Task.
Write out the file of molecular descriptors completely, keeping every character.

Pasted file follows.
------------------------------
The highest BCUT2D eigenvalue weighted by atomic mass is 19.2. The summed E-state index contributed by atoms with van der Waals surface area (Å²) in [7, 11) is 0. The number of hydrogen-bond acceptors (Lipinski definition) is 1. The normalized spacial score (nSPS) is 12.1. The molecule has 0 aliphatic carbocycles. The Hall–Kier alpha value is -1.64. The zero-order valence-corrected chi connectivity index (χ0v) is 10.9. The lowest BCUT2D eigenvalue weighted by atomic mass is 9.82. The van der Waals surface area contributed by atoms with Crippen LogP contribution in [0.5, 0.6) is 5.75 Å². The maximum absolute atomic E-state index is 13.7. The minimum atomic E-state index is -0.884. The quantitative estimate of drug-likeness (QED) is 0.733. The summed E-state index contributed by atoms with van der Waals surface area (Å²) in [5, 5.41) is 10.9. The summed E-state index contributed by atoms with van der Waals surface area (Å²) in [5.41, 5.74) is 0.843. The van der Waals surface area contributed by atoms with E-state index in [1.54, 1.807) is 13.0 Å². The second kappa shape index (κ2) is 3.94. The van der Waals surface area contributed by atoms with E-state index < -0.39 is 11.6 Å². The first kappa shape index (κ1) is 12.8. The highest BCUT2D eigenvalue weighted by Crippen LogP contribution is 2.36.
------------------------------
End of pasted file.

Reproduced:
The highest BCUT2D eigenvalue weighted by atomic mass is 19.2. The summed E-state index contributed by atoms with van der Waals surface area (Å²) in [7, 11) is 0. The number of hydrogen-bond acceptors (Lipinski definition) is 1. The normalized spacial score (nSPS) is 12.1. The molecule has 0 aliphatic carbocycles. The Hall–Kier alpha value is -1.64. The zero-order valence-corrected chi connectivity index (χ0v) is 10.9. The lowest BCUT2D eigenvalue weighted by atomic mass is 9.82. The van der Waals surface area contributed by atoms with Crippen LogP contribution in [0.5, 0.6) is 5.75 Å². The maximum absolute atomic E-state index is 13.7. The minimum atomic E-state index is -0.884. The quantitative estimate of drug-likeness (QED) is 0.733. The summed E-state index contributed by atoms with van der Waals surface area (Å²) in [5, 5.41) is 10.9. The summed E-state index contributed by atoms with van der Waals surface area (Å²) in [5.41, 5.74) is 0.843. The van der Waals surface area contributed by atoms with E-state index in [1.54, 1.807) is 13.0 Å². The second kappa shape index (κ2) is 3.94. The van der Waals surface area contributed by atoms with E-state index < -0.39 is 11.6 Å². The first kappa shape index (κ1) is 12.8. The highest BCUT2D eigenvalue weighted by Crippen LogP contribution is 2.36.